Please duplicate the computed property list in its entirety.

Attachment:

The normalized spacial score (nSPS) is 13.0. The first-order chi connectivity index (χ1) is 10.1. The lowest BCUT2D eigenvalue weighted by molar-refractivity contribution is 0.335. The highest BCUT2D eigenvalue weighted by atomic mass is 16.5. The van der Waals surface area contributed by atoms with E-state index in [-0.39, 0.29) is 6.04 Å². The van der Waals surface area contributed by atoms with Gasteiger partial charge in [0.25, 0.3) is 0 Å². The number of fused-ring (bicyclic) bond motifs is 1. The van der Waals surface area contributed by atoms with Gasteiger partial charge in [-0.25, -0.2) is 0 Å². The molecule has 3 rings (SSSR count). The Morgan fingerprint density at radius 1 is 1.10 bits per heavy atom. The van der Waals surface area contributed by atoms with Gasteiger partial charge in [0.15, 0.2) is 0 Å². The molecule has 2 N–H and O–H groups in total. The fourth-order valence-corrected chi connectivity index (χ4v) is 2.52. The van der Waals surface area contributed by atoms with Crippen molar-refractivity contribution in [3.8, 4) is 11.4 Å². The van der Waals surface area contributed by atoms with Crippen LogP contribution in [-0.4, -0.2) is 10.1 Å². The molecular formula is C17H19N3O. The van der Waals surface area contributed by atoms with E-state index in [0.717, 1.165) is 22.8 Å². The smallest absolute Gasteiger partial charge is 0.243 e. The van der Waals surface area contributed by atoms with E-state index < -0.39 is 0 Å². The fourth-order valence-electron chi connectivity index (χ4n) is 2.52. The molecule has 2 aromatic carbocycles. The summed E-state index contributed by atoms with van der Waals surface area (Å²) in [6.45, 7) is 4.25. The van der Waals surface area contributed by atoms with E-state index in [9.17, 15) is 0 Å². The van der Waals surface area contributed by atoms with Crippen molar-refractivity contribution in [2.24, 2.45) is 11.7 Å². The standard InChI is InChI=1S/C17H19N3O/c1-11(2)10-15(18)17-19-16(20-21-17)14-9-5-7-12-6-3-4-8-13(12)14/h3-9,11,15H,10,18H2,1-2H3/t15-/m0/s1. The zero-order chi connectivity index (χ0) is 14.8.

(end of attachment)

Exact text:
The normalized spacial score (nSPS) is 13.0. The first-order chi connectivity index (χ1) is 10.1. The lowest BCUT2D eigenvalue weighted by molar-refractivity contribution is 0.335. The highest BCUT2D eigenvalue weighted by atomic mass is 16.5. The van der Waals surface area contributed by atoms with E-state index in [-0.39, 0.29) is 6.04 Å². The van der Waals surface area contributed by atoms with Gasteiger partial charge in [0.25, 0.3) is 0 Å². The number of fused-ring (bicyclic) bond motifs is 1. The van der Waals surface area contributed by atoms with Gasteiger partial charge in [-0.25, -0.2) is 0 Å². The molecule has 3 rings (SSSR count). The Morgan fingerprint density at radius 1 is 1.10 bits per heavy atom. The van der Waals surface area contributed by atoms with Gasteiger partial charge in [0.15, 0.2) is 0 Å². The molecule has 2 N–H and O–H groups in total. The fourth-order valence-corrected chi connectivity index (χ4v) is 2.52. The van der Waals surface area contributed by atoms with Crippen molar-refractivity contribution in [3.8, 4) is 11.4 Å². The van der Waals surface area contributed by atoms with Crippen LogP contribution in [-0.4, -0.2) is 10.1 Å². The molecular formula is C17H19N3O. The van der Waals surface area contributed by atoms with E-state index in [0.717, 1.165) is 22.8 Å². The smallest absolute Gasteiger partial charge is 0.243 e. The van der Waals surface area contributed by atoms with E-state index < -0.39 is 0 Å². The fourth-order valence-electron chi connectivity index (χ4n) is 2.52. The molecule has 2 aromatic carbocycles. The summed E-state index contributed by atoms with van der Waals surface area (Å²) in [6.45, 7) is 4.25. The van der Waals surface area contributed by atoms with E-state index in [9.17, 15) is 0 Å². The van der Waals surface area contributed by atoms with Crippen molar-refractivity contribution in [2.24, 2.45) is 11.7 Å². The standard InChI is InChI=1S/C17H19N3O/c1-11(2)10-15(18)17-19-16(20-21-17)14-9-5-7-12-6-3-4-8-13(12)14/h3-9,11,15H,10,18H2,1-2H3/t15-/m0/s1. The zero-order chi connectivity index (χ0) is 14.8.